Madoff Aide Sentenced to 6 Years in Prison for Fraud HelpErik Larson
Bernard Madoff’s former teenage secretary, who went on to run the investment-advisory business at the center of his $17.5 billion fraud, was sentenced to six years behind bars, less than half what the U.S. sought and four years shy of her own lawyer’s suggestion.
Annette Bongiorno, 66, was an “overcompensated clerical worker” who was groomed for decades to aid her “beloved boss” without asking questions, U.S. District Judge Laura Taylor Swain said today in Manhattan. Swain noted Bongiorno had no education in the industry and still lived with her parents when she joined the con man in 1968.
“She was a 19-year old high school graduate whose ambition was to be a secretary,” Swain said of Bongiorno’s first days with Madoff. Regardless, the judge said in handing down her sentence, “Bongiorno must have willfully blinded herself to knowledge that she and her beloved boss were engaging in securities fraud.”
Swain tempered her sentence by taking into account Bongiorno’s age, health problems and the four years of home confinement she has already served.
Jurors who convicted Bongiorno and four ex-colleagues in March for their roles in the biggest Ponzi scheme in U.S. history rejected her claim that she wasn’t aware of wrongdoing. Swain agreed the fraud must have been obvious to her by 1992, when the group spent days creating and altering three years’ worth of fake account documents for a customer to avoid regulatory scrutiny.
Yesterday, Swain sentenced Daniel Bonventre, who ran Madoff’s broker-dealer unit for almost 40 years, to 10 years in prison. Prosecutors had sought more than 20 years for each of them.
Bongiorno’s lawyer, Roland Riopelle, had argued that a term of eight to 10 years would be sufficient punishment.
The six year sentence is “extraordinarily fair,” Riopelle told Swain today, appearing to choke up. The judge “showed greater mercy than I believed was possible.”
Before the sentence was handed down, Bongiorno apologized to victims, saying she wasn’t aware of the Ponzi scheme itself, but that she took responsibility for the fraudulent actions of which she was convicted.
“I am a broken person without assets, just like some of you,” Bongiorno said to those in the courtroom. Madoff “knew I was not capable of figuring out his scheme.”
The other defendants yet to be sentenced are Joann Crupi, 54, who managed large accounts at the firm; and computer programmers George Perez, 48, and Jerome O’Hara, 51, who automated the scam as it grew rapidly in the 1990s. O’Hara is scheduled to be sentenced later today.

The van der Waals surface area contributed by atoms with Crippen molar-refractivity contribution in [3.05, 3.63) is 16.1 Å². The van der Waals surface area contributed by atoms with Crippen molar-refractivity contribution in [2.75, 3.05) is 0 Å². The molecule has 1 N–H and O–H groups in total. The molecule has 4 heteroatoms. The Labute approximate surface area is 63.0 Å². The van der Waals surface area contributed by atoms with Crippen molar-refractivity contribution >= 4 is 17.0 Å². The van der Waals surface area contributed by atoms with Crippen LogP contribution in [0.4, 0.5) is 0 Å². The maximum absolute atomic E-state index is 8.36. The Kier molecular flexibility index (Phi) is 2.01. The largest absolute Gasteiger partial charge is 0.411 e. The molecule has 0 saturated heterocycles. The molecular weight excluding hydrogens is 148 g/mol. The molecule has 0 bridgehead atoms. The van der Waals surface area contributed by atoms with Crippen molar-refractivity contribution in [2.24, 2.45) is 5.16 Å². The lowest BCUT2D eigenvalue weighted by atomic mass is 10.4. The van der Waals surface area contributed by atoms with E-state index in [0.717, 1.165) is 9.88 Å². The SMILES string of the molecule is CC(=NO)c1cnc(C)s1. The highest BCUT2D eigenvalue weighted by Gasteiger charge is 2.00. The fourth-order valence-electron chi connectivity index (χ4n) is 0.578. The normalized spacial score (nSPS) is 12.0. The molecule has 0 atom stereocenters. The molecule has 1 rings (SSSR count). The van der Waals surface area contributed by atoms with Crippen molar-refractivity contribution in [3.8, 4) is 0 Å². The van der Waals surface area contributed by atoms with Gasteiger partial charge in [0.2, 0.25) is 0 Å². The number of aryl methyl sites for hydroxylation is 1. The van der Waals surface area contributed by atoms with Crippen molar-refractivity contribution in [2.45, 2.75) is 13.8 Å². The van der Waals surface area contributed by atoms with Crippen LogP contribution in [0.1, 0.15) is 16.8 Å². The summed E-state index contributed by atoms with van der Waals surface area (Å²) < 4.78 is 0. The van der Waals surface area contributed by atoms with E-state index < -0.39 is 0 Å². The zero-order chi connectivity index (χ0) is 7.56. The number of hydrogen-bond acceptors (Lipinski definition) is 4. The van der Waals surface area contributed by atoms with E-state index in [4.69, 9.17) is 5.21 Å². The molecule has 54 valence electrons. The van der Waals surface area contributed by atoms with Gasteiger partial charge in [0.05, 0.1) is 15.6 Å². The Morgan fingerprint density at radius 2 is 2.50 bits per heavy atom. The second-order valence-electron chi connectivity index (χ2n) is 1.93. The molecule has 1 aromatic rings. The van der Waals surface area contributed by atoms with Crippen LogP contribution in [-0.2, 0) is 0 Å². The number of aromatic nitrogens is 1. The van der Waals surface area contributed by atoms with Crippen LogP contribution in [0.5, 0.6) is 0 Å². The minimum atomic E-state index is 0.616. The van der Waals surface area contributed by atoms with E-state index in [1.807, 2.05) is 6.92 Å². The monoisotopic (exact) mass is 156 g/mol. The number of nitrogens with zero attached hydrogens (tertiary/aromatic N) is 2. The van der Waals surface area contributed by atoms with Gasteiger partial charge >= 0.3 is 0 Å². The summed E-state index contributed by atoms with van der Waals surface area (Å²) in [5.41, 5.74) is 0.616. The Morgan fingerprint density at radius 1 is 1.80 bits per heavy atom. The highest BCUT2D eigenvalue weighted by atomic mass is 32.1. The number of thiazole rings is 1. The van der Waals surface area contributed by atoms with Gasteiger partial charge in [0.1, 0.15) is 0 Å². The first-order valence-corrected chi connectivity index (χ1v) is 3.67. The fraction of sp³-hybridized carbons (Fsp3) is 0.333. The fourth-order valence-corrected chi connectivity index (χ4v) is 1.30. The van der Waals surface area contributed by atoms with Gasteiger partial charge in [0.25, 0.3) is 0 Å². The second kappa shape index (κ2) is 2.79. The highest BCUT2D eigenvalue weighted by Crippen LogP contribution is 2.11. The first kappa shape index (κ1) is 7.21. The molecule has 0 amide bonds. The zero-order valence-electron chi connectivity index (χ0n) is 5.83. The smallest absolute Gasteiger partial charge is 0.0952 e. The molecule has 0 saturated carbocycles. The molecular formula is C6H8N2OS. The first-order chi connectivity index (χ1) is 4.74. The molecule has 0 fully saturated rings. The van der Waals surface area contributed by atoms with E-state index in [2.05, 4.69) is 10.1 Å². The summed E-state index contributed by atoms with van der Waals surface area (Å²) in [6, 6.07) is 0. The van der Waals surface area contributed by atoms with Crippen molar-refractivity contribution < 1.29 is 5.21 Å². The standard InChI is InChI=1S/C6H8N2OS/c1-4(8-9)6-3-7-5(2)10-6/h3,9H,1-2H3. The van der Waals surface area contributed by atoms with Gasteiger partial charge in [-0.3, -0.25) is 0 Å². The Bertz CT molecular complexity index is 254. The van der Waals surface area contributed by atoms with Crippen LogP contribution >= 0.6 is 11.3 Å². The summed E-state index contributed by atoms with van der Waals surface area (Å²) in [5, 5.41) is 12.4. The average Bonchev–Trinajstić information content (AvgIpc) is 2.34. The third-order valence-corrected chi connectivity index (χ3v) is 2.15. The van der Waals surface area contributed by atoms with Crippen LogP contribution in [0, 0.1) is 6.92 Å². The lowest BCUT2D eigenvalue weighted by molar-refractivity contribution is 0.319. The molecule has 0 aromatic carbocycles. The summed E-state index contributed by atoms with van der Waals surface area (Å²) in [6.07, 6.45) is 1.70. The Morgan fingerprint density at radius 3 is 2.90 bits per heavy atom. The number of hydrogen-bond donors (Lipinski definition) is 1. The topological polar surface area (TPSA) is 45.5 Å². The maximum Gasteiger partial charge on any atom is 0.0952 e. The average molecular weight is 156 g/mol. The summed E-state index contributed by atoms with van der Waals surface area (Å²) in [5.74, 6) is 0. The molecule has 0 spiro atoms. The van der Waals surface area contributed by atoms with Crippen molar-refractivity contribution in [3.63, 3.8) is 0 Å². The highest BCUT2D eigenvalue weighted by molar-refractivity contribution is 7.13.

Bongiorno was ordered to forfeit $155 billion, a sum the judge said she’s jointly liable for with Madoff, Madoff’s brother Peter, as well as her co-defendants in the scheme and others who pleaded guilty.
The three men and two women used a web of fake account documents, phony regulatory filings and bogus computer programs to dupe customers into believing they owned shares in the most successful U.S. companies, jurors found. In reality, their cash was pooled in a slush fund and no shares were purchased.
The five former workers were paid millions of dollars in salary and perks, including unlimited use of the company credit card, in exchange for their help.
Bongiorno oversaw office workers who for decades filled account statements with bogus trades, often with predetermined gains and losses in mind. Her clerical workers, who weren’t charged, testified they didn’t realize the trades were fake.
Bongiorno argued during the trial that she also believed the trades were real and that she was merely selecting from a “basket” of real securities owned by Madoff. She said Madoff duped her into helping with the fraud by controlling what she learned about the securities industry.
In court filings, the U.S. Probation Office said Bongiorno’s crimes warranted a 20-year term, the same penalty it urged for Bonventre. The office recommended 14 years for Crupi and eight years each for Perez and O’Hara.
The government urged Swain to issue harsher sentences, arguing the defendants remain unapologetic and refuse to come to terms with their complicity in Madoff’s scam.
Bongiorno took the stand during the trial, a move later criticized by jurors who said she was unbelievable. She testified she was upset when her duties expanded beyond typing and opening mail, and that she didn’t like working with numbers. She told the jury she backdated customer trades almost every day and didn’t realize it was wrong.
Madoff’s use of historical buy-and-sell dates to reach predetermined profits on securities trades was standard procedure at the firm, Bongiorno testified. During her 40 years at the company, no one suggested the process was a scam, she said.
Madoff pleaded guilty to masterminding the scheme and was sentenced to 150 years in prison. His brother, Peter Madoff, who also worked for the company, pleaded guilty and is serving a 10-year term.
The fraud, hatched in the 1970s, targeted thousands of wealthy investors, celebrities, retirees and Jewish charities. It unraveled in 2008 when the economic crisis led to more withdrawals than Madoff could pay. In addition to $17.5 billion in principal, the collapse erased about $47 billion in fake profit that customers thought was being held in their accounts.
Bongiorno testified that Madoff paid for her honeymoon to France and England, and she cried while recounting how Madoff helped her care for her sick mother in the months before she died. Bongiorno said Madoff arranged for her mother to be placed in a facility that had previously told her they couldn’t admit new patients.
Swain recalled the act of kindness today, saying it was indicative of the way Madoff made employees feel special and earned their loyalty.
The case is U.S. v. O’Hara, 10-cr-00228, U.S. District Court, Southern District of New York (Manhattan).